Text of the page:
This meme was started by Books by Proxy, whose fabulous idea was to compare UK and US book covers and decide which is we prefer. This week the theme is a cover featuring the sun, so I’ve selected Sundiver – Book 1 of the Uplift series by David Brin.
This cover, produced by Bantam Spectra in July 2010, is certainly full of drama. They certainly have the tone of the novel nailed – bossy aliens and overwhelmed humans clearly on the back foot. The artwork is dramatic and pleasing, though it’s pity about those blocks of brown topping and tailing the cover.
This edition was produced by Orbit in December 2011 and is a copy of their 1996 design, which I actually prefer because I think the shadowed lettering stands out far more successfully. Unfortunately, because it is a photo of the cover, the definition is poor. But for all that, this is my favourite. That torus is just so beautiful against the sizzling heat of the sun…
Published in November 1981 by Bantam, I also really like this one. Where the previous cover is all about drama, heat and fire – this one is darker with shadows and… things lurking there that may or may not be threats. The sphere looks suitably otherworldly, too. The big problem with this one is the lettering – it blends into the artwork far too much.
This French edition, published by Le Livre de Poche in June 1995 is another good effort, with all those swirling solar winds. I like the rather quirky font, too. However the overall effect is rather crude which is why it isn’t my favourite, though I do have a soft spot for this one…
This German edition, produced by Heyne in February 2014 is another very pleasing effort. I love the simplicity of the design, which really pops in thumbnail size and the fade effect on David Brin’s name is very effective. It is wasn’t for that amazing torus, this would probably have got my vote this week. Which is your favourite?
This meme was started by Books by Proxy, whose fabulous idea was to compare UK and US book covers and decide which is we prefer. This week the theme is a cover featuring Greek myths, so I’ve selected The King Must Die – Book 1 of the Theseus series by Mary Renault.
This cover, produced by Virago in March 2015, is my favourite. I really like the simplicity of this image – the white against the golden colour is very effective. I also like the fact that background is shaded and slightly patterned with that classic Hellenic design. My one grizzle is all that chatter on the cover seems unnecessary. Ah well – you can’t have it all. Apparently…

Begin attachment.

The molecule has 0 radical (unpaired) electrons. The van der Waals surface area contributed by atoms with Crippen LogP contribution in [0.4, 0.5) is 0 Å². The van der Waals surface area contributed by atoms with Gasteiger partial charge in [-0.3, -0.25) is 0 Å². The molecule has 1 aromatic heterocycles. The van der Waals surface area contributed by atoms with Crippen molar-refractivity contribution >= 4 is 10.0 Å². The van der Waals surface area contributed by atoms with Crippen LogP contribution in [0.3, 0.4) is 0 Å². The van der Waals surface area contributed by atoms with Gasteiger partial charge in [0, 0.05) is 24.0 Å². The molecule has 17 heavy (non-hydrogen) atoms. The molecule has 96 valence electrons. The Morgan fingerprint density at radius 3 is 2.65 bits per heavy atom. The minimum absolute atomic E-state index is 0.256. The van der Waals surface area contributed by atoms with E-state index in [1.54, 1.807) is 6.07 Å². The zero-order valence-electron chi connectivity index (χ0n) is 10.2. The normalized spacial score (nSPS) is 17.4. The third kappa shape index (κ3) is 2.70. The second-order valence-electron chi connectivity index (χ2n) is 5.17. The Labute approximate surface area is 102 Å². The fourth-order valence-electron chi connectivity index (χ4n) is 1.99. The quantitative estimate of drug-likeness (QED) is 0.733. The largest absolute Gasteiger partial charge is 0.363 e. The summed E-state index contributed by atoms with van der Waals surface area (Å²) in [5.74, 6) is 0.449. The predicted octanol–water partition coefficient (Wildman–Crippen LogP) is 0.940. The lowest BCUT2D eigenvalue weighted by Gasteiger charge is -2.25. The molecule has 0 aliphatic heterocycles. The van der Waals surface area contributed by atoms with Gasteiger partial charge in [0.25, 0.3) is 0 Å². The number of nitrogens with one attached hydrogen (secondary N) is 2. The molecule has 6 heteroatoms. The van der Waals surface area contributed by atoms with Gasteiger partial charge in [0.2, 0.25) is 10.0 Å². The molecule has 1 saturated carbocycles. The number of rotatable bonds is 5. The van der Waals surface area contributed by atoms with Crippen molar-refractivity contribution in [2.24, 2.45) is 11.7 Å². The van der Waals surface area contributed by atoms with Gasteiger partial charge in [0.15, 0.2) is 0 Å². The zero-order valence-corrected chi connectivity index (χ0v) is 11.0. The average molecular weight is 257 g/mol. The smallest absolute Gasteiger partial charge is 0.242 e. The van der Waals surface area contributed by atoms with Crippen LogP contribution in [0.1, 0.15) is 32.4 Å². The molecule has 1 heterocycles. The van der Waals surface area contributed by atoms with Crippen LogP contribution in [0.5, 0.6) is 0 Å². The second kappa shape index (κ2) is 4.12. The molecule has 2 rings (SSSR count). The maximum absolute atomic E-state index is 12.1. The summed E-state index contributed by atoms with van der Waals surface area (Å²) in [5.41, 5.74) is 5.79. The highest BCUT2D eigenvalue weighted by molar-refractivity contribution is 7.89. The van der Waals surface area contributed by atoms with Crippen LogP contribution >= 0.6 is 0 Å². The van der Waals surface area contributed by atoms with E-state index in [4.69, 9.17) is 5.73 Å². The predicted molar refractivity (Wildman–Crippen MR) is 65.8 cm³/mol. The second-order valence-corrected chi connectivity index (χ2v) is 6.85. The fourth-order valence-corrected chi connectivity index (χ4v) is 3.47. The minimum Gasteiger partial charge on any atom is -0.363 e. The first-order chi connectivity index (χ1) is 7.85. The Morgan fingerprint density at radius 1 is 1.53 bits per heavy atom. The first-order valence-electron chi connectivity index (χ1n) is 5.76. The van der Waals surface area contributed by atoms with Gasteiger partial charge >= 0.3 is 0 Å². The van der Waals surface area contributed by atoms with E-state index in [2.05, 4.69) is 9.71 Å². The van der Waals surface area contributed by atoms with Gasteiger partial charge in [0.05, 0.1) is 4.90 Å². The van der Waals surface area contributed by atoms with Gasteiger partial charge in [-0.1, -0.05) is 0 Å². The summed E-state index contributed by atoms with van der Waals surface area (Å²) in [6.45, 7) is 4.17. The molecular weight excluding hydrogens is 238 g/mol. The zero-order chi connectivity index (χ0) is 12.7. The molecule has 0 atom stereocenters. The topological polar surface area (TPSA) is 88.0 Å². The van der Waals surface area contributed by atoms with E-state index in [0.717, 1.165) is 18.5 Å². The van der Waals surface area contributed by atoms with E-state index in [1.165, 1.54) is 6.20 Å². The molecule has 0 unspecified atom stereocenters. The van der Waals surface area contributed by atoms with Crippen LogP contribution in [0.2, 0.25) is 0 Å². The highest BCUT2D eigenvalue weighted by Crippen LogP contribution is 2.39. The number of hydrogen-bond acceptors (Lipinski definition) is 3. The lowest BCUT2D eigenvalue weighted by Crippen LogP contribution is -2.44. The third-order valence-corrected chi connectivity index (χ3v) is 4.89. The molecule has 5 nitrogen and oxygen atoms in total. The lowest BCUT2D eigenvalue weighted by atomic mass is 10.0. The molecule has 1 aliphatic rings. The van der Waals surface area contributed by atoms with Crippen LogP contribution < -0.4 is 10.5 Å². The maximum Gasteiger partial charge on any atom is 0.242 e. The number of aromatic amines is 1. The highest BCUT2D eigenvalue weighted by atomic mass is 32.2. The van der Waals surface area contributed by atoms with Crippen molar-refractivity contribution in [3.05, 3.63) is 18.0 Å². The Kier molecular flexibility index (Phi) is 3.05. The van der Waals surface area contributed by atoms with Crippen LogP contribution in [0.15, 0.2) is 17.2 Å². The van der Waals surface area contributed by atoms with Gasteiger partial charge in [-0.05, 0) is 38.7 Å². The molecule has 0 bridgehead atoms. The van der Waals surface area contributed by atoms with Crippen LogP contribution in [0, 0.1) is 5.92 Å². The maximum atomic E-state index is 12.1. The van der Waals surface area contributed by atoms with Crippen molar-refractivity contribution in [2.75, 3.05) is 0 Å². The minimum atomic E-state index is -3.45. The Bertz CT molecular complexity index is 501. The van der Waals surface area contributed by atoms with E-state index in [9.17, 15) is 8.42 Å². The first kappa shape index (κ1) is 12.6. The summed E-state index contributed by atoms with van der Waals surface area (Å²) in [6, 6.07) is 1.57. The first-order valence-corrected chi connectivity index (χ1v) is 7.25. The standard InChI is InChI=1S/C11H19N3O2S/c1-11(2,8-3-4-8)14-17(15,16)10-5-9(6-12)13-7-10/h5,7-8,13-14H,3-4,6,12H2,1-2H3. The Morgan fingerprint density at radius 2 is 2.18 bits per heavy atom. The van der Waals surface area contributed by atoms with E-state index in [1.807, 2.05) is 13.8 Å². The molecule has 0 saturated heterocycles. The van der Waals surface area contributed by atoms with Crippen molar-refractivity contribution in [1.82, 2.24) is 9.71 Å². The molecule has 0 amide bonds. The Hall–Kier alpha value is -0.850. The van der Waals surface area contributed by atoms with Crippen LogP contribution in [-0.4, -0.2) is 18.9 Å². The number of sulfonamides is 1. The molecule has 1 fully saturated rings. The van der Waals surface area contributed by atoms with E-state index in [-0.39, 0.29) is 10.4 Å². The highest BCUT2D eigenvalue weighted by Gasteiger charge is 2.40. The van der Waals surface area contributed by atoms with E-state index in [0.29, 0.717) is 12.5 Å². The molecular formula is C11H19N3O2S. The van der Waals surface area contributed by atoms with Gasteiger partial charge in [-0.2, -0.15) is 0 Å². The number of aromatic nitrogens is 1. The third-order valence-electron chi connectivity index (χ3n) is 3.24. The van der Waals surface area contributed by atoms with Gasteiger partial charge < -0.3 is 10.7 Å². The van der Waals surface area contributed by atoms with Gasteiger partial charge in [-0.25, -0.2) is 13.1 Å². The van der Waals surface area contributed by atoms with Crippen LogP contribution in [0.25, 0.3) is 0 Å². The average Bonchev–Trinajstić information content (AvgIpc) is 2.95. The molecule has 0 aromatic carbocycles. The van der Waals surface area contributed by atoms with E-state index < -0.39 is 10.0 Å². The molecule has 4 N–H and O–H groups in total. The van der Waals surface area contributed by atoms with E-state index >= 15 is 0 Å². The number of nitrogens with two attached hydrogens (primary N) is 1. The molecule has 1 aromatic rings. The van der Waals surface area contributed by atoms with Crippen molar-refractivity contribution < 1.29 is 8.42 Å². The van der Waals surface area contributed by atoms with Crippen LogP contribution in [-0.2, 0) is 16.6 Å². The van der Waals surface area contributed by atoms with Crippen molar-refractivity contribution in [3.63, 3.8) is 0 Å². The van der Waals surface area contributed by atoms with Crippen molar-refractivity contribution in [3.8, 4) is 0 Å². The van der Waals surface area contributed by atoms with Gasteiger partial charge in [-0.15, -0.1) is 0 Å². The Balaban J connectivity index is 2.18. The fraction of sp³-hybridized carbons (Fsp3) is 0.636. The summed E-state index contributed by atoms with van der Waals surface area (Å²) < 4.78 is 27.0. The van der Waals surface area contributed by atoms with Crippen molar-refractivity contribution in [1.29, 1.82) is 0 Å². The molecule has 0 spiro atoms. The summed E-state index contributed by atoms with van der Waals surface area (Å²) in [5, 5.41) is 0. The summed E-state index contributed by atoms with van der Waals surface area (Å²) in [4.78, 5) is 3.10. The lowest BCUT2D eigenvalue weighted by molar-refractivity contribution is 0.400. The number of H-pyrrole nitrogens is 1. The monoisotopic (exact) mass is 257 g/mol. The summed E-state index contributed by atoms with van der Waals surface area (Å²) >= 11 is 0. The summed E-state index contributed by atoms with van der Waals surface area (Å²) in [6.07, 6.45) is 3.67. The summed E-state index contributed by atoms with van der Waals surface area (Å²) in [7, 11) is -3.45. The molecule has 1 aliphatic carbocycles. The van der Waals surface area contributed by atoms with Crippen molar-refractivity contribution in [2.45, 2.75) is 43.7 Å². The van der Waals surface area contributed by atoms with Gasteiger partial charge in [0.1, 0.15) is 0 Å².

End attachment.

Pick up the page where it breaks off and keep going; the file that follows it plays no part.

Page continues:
This Serbian edition was produced by Laguna in November 2012 and is also a reasonable effort, although that border pattern seems to hark back more to my great grandmother’s antimacassars than anything remotely Grecian. It’s a shame, because that apparently small anomaly really jars with me.
Published in 1990 by Hodder and Stoughton, this is a strong contender for being my favourite. I love the design – that statue of the minotaur with the blood-tipped curving horns makes for an arresting image. The frieze in the background is also well designed. I think, though, that the top cover just edges it.
This Portuguese edition, published by Círculo do Livro in 1985 is the least successful, in my opinion. While I love the striking, orange backdrop the figures are looking stilted and a bit peculiar. I think this would have been far more effective if Theseus and the minotaur were in silhouette.
This edition, produced by Vintage Books USA is another blast from the past as it was produced in 1988. I very much like the overall effect of this one – but the one drawback is that I cannot work out what that shape is. Is it a map of Greece? Not exactly, as far as I can gather. So I find it frustrating as neither can I make an outline of an aurochs or a Greek warrior. I’m probably being an idiot and missing something really obvious, here – I’m looking forward to someone telling me. Which is your favourite?
This meme was started by Books by Proxy, whose fabulous idea was to compare UK and US book covers and decide which is we prefer. This week the theme is a cover featuring stairs, so I’ve selected Murder Must Advertise – Book 10 of the Lord Peter Wimsey series by Dorothy L. Sayers.
This cover, produced by HarperTorch in May 1995, is boringly generic. They have taken one of the original images and plonked it into the middle of a white cover. The best part of this cover is the period feel of the font, which is well done.
This edition was produced by Four Square Books in 1962 and is a far better effort. There is a real sense of drama conveyed by the crumpled body at the bottom of the twisting staircase with all the advertisements behind him on the wall. My big quibble with this cover is that ugly black block for the title font – if it wasn’t for that, this one would be my favourite.
Published in 1967 by Avon Books, this edition is my favourite. I love the marble effect of the cover and the lovely art deco effect produced on both the image and the fonts for the author and title, which look as if they have actually been designed to complement each other.
This edition, published by HarperPerennial in 1993 is another good effort. The staircase looks far more seedy and shadow of the hapless victim on the wall while falling to his death gives a rather creepy feel to the cover.
This Dutch edition, produced by Uitgeverij Het Spectrum is another blast from the past as it was produced in 1961. I like the punchy effect of the cream and black against the red, which I think would have been a much stronger colour before it faded with age. The figure falling headfirst down the stairs gives lots of drama to the cover, making it appealing and eye-catching. Which is your favourite?